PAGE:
A Palaeolithic handaxe has been found by a local walker on an Orkney beach.
Discovered: The tool could potentially 'set back our known history'.
An "incredibly rare" pre-Ice Age handaxe which may have been used to kill woolly mammoths, has been found on an Orkney beach.
The Palaeolithic - or Old Stone Age - tool, which could be anything between 100,000 and 450,000 years old, is one of only ten ever to be found in Scotland. The axe, which was found on a stretch of shore in St Ola by a local man walking along the beach, is the oldest man-made artefact ever found in Orkney.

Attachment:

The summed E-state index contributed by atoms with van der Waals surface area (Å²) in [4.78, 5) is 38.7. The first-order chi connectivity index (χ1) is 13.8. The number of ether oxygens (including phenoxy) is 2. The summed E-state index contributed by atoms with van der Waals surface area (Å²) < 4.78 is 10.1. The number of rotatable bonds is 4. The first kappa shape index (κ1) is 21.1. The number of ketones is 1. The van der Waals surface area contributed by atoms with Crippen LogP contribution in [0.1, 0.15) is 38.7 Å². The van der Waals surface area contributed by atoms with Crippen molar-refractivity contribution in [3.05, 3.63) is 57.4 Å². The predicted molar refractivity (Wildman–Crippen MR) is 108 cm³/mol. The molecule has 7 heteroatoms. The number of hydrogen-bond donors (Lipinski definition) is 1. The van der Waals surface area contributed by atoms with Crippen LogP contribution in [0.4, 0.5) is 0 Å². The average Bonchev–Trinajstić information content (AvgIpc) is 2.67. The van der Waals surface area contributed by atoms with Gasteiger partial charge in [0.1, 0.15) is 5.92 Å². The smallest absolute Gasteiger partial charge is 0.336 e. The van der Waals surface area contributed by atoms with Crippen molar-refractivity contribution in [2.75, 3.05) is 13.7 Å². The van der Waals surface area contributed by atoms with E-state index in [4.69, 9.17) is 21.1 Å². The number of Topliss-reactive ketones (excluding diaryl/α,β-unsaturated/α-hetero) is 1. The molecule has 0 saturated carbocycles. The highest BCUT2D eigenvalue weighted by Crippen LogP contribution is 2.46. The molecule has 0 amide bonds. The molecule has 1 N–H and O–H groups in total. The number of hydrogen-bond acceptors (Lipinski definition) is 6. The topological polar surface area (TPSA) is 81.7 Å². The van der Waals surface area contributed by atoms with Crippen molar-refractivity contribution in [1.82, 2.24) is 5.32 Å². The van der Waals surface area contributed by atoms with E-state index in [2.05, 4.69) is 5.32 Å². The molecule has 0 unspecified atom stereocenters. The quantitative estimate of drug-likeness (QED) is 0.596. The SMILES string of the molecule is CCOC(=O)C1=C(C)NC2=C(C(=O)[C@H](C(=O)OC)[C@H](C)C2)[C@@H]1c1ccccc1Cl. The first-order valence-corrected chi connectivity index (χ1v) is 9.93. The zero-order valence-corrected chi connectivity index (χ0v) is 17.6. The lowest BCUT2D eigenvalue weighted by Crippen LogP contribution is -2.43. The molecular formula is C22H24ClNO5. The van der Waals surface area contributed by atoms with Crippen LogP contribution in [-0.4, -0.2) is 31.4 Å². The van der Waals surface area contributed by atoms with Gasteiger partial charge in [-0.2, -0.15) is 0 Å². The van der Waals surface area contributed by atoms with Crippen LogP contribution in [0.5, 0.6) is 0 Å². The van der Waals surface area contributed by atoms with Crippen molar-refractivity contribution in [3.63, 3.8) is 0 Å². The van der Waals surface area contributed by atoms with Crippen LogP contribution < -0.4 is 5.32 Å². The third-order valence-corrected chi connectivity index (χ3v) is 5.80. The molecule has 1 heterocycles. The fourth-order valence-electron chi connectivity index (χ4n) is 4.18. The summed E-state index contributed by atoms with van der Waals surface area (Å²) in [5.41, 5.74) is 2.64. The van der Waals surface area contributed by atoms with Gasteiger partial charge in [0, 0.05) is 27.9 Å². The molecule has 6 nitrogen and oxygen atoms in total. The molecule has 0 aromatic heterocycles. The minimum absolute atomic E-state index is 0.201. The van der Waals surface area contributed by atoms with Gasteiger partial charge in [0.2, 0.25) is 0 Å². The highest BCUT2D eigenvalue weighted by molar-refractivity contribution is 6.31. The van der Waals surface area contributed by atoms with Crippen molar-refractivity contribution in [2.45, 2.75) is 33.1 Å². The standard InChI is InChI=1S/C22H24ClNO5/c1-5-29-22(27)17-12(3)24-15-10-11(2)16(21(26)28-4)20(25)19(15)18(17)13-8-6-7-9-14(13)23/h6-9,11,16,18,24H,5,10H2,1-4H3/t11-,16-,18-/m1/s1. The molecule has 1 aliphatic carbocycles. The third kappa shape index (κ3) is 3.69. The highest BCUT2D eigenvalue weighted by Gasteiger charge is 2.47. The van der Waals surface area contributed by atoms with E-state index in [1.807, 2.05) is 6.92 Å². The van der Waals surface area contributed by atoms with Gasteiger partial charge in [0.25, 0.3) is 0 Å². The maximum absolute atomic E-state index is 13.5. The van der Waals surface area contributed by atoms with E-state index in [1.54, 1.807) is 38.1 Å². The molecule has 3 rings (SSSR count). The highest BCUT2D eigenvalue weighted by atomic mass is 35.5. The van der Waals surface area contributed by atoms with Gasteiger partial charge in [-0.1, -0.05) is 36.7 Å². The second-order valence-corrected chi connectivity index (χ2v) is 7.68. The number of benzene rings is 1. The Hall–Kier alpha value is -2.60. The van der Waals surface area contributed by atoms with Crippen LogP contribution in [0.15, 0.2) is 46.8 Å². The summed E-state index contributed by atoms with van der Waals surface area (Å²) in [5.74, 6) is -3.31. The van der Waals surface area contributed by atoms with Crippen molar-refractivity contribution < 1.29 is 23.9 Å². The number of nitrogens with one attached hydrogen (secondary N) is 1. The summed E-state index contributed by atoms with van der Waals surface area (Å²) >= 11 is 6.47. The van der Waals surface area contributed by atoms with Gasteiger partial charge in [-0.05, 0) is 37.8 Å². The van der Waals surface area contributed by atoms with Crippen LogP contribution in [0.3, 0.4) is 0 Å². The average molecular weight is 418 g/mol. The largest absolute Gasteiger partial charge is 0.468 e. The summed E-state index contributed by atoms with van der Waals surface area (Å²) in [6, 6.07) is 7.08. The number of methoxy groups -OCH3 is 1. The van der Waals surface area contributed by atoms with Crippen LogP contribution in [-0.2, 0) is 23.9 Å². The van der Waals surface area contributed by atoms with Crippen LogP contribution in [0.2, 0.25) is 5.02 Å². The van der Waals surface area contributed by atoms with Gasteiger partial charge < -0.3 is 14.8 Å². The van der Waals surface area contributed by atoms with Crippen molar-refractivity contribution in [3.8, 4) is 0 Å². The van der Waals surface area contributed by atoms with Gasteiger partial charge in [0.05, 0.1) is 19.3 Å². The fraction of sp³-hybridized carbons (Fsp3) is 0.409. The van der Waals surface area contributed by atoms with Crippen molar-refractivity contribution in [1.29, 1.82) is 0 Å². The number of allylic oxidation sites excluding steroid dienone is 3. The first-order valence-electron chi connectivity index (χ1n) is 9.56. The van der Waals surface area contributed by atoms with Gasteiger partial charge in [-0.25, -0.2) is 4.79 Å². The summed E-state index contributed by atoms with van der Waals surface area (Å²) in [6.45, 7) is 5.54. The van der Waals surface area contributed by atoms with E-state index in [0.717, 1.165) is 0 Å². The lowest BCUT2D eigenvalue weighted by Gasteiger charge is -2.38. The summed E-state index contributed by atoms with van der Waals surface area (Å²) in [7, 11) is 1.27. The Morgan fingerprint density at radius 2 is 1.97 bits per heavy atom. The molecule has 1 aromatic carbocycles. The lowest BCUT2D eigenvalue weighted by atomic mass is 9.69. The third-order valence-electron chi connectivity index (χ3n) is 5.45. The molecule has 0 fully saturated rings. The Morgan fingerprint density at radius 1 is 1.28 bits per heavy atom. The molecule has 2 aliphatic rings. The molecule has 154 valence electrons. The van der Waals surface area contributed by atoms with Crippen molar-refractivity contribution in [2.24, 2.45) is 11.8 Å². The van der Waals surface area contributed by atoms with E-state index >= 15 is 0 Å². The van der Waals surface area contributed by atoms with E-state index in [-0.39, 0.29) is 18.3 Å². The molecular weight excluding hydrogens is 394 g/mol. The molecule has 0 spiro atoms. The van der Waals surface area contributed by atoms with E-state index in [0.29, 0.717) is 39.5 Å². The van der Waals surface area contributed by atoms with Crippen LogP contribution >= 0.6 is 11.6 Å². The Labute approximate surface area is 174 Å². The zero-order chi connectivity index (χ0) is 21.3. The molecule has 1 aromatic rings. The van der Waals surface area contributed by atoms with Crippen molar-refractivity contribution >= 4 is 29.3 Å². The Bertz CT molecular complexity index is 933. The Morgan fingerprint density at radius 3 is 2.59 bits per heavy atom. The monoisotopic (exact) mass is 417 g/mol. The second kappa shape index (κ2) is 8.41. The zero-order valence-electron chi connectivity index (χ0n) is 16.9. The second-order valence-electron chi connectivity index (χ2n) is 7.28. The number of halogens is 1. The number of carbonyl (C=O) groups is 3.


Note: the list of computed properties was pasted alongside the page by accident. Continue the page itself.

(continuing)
The stone tool, which is around five-and-a-half inches long, has been broken, and originally would have tapered to a point opposite the cutting edge, but at some point in time, the point broke off and someone reworked the flint to its present straight edge.
Orkney-based archaeologist Caroline Wickham-Jones, who has studied the axe, described its discovery as "incredibly exciting".
Ms Wickham-Jones, who a lecturer in archaeology at Aberdeen University, said: "This axe is definitely older than 100,000 years - so old it's become geology.